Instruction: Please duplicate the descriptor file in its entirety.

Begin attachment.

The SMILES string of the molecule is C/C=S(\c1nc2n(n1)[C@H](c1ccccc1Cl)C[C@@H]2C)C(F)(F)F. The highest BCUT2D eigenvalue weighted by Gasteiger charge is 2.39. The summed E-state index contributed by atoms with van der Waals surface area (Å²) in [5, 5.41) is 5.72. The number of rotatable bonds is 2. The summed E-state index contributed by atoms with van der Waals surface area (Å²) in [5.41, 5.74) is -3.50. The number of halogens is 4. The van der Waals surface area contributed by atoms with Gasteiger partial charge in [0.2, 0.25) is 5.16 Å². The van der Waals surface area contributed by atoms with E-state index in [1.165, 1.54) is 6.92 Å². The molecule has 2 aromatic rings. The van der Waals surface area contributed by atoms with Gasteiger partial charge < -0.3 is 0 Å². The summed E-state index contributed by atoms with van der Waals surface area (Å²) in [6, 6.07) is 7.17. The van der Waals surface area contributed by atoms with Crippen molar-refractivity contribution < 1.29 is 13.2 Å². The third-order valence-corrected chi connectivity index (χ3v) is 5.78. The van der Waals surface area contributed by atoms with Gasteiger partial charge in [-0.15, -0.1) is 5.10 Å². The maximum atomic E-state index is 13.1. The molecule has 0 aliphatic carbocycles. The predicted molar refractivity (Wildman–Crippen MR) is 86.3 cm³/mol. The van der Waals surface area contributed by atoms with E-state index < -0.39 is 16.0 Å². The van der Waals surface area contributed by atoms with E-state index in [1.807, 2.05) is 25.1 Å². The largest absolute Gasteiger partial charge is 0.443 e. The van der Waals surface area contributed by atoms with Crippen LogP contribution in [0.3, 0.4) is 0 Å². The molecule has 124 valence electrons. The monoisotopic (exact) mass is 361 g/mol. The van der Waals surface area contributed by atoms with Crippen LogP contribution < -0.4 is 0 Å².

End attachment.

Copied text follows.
The SMILES string of the molecule is C/C=S(\c1nc2n(n1)[C@H](c1ccccc1Cl)C[C@@H]2C)C(F)(F)F. The highest BCUT2D eigenvalue weighted by Gasteiger charge is 2.39. The summed E-state index contributed by atoms with van der Waals surface area (Å²) in [5, 5.41) is 5.72. The number of rotatable bonds is 2. The summed E-state index contributed by atoms with van der Waals surface area (Å²) in [5.41, 5.74) is -3.50. The number of halogens is 4. The van der Waals surface area contributed by atoms with Gasteiger partial charge in [0.2, 0.25) is 5.16 Å². The van der Waals surface area contributed by atoms with E-state index in [1.165, 1.54) is 6.92 Å². The molecule has 2 aromatic rings. The van der Waals surface area contributed by atoms with Gasteiger partial charge < -0.3 is 0 Å². The summed E-state index contributed by atoms with van der Waals surface area (Å²) in [6, 6.07) is 7.17. The van der Waals surface area contributed by atoms with Crippen molar-refractivity contribution < 1.29 is 13.2 Å². The third-order valence-corrected chi connectivity index (χ3v) is 5.78. The van der Waals surface area contributed by atoms with Gasteiger partial charge in [-0.15, -0.1) is 5.10 Å². The maximum atomic E-state index is 13.1. The molecule has 0 aliphatic carbocycles. The predicted molar refractivity (Wildman–Crippen MR) is 86.3 cm³/mol. The van der Waals surface area contributed by atoms with E-state index < -0.39 is 16.0 Å². The van der Waals surface area contributed by atoms with E-state index in [1.807, 2.05) is 25.1 Å². The largest absolute Gasteiger partial charge is 0.443 e. The van der Waals surface area contributed by atoms with Crippen LogP contribution in [0.3, 0.4) is 0 Å². The molecule has 124 valence electrons. The monoisotopic (exact) mass is 361 g/mol. The van der Waals surface area contributed by atoms with Crippen LogP contribution < -0.4 is 0 Å².